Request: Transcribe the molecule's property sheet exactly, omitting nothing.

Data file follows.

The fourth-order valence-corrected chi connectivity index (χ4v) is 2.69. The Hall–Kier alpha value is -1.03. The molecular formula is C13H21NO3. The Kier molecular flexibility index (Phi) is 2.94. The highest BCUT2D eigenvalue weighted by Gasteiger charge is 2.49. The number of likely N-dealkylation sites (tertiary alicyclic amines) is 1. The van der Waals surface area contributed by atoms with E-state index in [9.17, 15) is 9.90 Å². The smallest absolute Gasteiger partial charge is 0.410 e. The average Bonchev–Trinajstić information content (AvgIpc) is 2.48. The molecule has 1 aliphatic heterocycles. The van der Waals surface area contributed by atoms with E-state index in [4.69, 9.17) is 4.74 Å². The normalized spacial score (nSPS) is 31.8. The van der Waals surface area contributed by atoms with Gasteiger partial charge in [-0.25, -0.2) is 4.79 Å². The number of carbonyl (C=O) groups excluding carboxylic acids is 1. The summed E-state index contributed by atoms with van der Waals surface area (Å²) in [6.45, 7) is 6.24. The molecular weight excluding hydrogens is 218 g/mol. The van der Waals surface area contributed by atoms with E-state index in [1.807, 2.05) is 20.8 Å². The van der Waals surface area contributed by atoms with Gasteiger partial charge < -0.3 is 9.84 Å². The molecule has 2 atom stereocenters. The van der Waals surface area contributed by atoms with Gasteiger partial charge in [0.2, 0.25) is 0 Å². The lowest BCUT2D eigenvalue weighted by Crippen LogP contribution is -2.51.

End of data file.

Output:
The fourth-order valence-corrected chi connectivity index (χ4v) is 2.69. The Hall–Kier alpha value is -1.03. The molecular formula is C13H21NO3. The Kier molecular flexibility index (Phi) is 2.94. The highest BCUT2D eigenvalue weighted by Gasteiger charge is 2.49. The number of likely N-dealkylation sites (tertiary alicyclic amines) is 1. The van der Waals surface area contributed by atoms with E-state index in [9.17, 15) is 9.90 Å². The smallest absolute Gasteiger partial charge is 0.410 e. The average Bonchev–Trinajstić information content (AvgIpc) is 2.48. The molecule has 1 aliphatic heterocycles. The van der Waals surface area contributed by atoms with E-state index in [4.69, 9.17) is 4.74 Å². The normalized spacial score (nSPS) is 31.8. The van der Waals surface area contributed by atoms with Gasteiger partial charge in [-0.25, -0.2) is 4.79 Å². The number of carbonyl (C=O) groups excluding carboxylic acids is 1. The summed E-state index contributed by atoms with van der Waals surface area (Å²) in [6.45, 7) is 6.24. The molecular weight excluding hydrogens is 218 g/mol. The van der Waals surface area contributed by atoms with E-state index in [1.807, 2.05) is 20.8 Å². The van der Waals surface area contributed by atoms with Gasteiger partial charge < -0.3 is 9.84 Å². The molecule has 2 atom stereocenters. The van der Waals surface area contributed by atoms with Gasteiger partial charge in [0.2, 0.25) is 0 Å². The lowest BCUT2D eigenvalue weighted by Crippen LogP contribution is -2.51.